Relatives, members of the Notre Dame community and Sisters of the Incarnate Word gathered Thursday to honor the life of Sister Mary McNamara, the rector of Breen-Phillips Hall, who died Feb. 7 due to complications from a stroke.University President Fr. John Jenkins presided over a memorial mass held in the Basilica of the Sacred Heart. Fr. Pete McCormick, director of Campus Ministry, delivered the homily in which he recalled the times when Sister McNamara invited him to say Mass at Breen-Phillips Hall (BP). Chris Collins | The Observer Residents of Breen-Phillips Hall (BP) walk down the aisle of the Basilica of the Sacred Heart during a memorial service held in honor of Sister Mary McNamara, BP’s rector, who passed away last week.“[McNamara] would always start by standing and thanking everyone who attended, saying ‘I recognize there are a number of places you could attend Mass this night but you honor us with your presence to be here in BP.’ My brothers and sisters, on this night we remember a woman of great faith, a woman who witnessed her religious vows to so many people,” McCormick said. “We honor her by your presence as we gather in prayer.”Sister McNamara usually began Mass with a joke, McCormick said. In honor of this tradition, McCormick opened his remarks with a joke, telling the story of a young man who collect-called his father in need of money. McCormick said like the father in the joke, who eventually suggests the phone operator pay the son in his place, people often wish others could “pay” their grief.“You know, I think sometimes in grief, when we lose a loved one, it feels a whole lot like ‘Man, I wish someone else could pay this grief’ because we feel it in every part of our being,” McCormick said. “Some days are good, some days are bad. And let’s be perfectly honest, sometimes it’s broken down into seconds. Some minutes are good, some minutes are bad.”McCormick recounted the words of Fr. Henri Nouwen, who reflected on preparing for death by living a “fruitful” life.“I love this notion of preparing for your death, mainly because it has far less to do with how we die and it has far more to do with how we live,” he said. “And we of the Christian faith and tradition have no greater example than Jesus. Jesus demonstrated how to die, to die for one’s friends, to die in service to others, pointing towards a greater reality.”McCormick said while those gathered mourned the passing of Sister McNamara, they also celebrated the joy she exhibited in her own life.“We gather in sadness, but we also gather in gratitude, gratitude for a woman who lived her life to the fullest,” he said. “A woman that spoke to us exactly what it meant to rejoice.”Following the Mass, Sister Margaret Taylor of the Sisters of the Incarnate Word, — Sister McNamara’s religious congregation — recounted Sister McNamara’s love for the Breen-Phillips community.“First, I want you to know that being rector of Breen-Phillips these last six years has been her dream job,” Taylor said. “ … She was thrilled to be accepted as the rector of BP in July of 2012 and she hoped this ministry would last until her retirement.”Residents of Breen-Phillips Hall filled the pews, wearing pink shirts marked with the words “We live in hope,” one of Sister McNamara’s favorite sayings. Taylor reflected on these words, saying Sister McNamara’s life was shaped by her faith.“[McNamara] would often to say ‘We live in hope’ and we say the same tonight because we know we will see her again,” Taylor said. “What she experienced the last week of her life was truly her own paschal mystery. At her bedside, we witnessed the motto of the Holy Cross Congregation: ‘Hail the cross, our only hope.’ We are grateful for her 51 years of prayer and presence as a Sister of the Incarnate Word.”Tags: Breen-Phillips Hall, memorial mass, Sisters of the Incarnate Word, Sr. Mary Catherine McNamara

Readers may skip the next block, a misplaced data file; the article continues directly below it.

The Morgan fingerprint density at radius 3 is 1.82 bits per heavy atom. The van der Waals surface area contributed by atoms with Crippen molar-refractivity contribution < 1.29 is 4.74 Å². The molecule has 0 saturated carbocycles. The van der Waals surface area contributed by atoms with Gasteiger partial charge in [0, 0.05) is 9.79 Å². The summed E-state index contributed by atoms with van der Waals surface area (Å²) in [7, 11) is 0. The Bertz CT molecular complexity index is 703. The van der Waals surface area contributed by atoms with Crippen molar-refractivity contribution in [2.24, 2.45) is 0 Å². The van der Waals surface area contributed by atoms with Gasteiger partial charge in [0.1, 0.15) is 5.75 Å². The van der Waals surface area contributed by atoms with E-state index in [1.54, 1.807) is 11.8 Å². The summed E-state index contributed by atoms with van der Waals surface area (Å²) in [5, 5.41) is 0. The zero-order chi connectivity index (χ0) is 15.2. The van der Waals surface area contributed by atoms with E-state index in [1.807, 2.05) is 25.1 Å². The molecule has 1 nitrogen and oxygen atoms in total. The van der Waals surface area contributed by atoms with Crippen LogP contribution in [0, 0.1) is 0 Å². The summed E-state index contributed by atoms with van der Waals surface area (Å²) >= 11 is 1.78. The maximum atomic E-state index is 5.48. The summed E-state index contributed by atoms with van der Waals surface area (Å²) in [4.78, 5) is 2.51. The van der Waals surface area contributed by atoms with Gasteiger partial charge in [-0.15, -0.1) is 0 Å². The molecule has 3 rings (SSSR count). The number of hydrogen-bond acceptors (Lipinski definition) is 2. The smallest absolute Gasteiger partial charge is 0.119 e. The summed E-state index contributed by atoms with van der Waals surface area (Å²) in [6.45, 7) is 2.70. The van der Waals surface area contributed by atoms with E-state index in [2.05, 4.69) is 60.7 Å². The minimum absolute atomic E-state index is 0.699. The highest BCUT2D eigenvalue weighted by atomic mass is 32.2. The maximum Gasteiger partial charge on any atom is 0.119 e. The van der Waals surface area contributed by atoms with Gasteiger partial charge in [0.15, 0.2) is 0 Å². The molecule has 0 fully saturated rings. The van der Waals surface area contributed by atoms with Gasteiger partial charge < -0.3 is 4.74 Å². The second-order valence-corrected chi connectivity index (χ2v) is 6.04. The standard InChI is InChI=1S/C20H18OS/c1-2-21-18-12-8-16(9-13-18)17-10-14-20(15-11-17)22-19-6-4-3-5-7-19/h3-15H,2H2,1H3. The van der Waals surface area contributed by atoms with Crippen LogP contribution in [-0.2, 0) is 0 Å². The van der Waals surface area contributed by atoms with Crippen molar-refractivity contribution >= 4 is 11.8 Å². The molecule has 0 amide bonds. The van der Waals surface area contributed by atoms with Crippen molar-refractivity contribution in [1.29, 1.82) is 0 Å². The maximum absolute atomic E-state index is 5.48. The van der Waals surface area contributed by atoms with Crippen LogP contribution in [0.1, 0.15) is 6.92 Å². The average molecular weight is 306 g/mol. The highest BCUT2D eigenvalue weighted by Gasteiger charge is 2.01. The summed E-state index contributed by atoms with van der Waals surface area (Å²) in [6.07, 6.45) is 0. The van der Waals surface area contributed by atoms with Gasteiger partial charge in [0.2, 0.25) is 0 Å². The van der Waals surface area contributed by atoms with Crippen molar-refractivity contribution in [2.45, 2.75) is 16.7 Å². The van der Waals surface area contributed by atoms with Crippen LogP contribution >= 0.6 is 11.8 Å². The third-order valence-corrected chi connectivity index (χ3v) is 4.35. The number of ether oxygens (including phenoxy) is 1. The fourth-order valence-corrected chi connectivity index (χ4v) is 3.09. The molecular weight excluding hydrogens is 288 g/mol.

The Jesse M. Unruh Institute of Politics hosted its weekly Students Talk Back event in the Ronald Tutor Campus Center on Wednesday afternoon. Students and panelists at the event discussed the domestic and foreign policy of President Barack Obama’s second term in office.The discussion, entitled “Obama’s Second Term: Stronger at Home, Troubled Abroad,” focused on the president’s political trends since when he was first elected.The panel featured Bob Shrum, a political consultant and the USC Dornsife Carmen H. and Louis Warschaw Chair in Practical Politics, and Michael Davidson, the CEO of Gen Next, a nonprofit organization that encourages success by expanding educational, economical and global security opportunities.Co-moderators included Dan Schnur, director of Jesse M. Unruh Institute of Politics, and Nick Thomas, a member of the USC College Republicans.Schnur fostered discussion among the panelists and audience members about Obama’s trends in foreign policy and his use of executive power to push through his policies.“Now, Republicans have so much control over the House and the Senate,” Davidson said. “But I … think the center of gravity and the seat of power is still with the president.”Shrum felt that the issue of whether Obama is overstepping his authority through executive order is more of a partisan one.“Whether the president has too much power or not depends on if the president is in your party or not,” Shrum said. “The Republican effort to defunct the president’s efforts was always doomed to fail, and this leads to counterproductive effects for the Republicans, such as sanctions for Iran.”According to Davidson, the American people don’t know what they want because of the massive flow of information from the media and distress within the government. He said this leads to an elected leader who doesn’t know how to lead.“I would like the country to participate in a rigorous debate on the issue,” Davidson said. “The American people need to be more engaged in these topics, but if they’re going to be run on executive orders, then the American people won’t see it.”Davidson said that as a panelist at the event, he wanted to get more people to think about these issues and to attract others to be a part of it.“USC has a Dan [Schnur] for a reason,” Davidson said. “There are few people in the world that care so much about getting students and young people in leadership positions, and this is just one of the many examples of what Dan does to make that happen, so it was an honor to just be a small part of it.”Schnur hopes to show students that disagreement is not necessarily a bad thing because it fosters conversation about the issues. Schnur said that the purpose of the panels is to bring people from different perspectives together for a discussion, not a fight. He said that he attempts to portray a model of discussion in which the participants respect each other’s intelligence, while acknowledging that they may come to different, but equally valid, conclusions.John Vitzileos, a sophomore majoring in international relations and global business, enjoyed the conversational aspect of the event.“There were probably 20 or 30 people here total, so getting to talk to them upfront, up close and getting their opinions on certain issues is something that you couldn’t get in big lecture, where they’re a little bit concerned with the things that would get recorded and put out there,” Vitzileos said.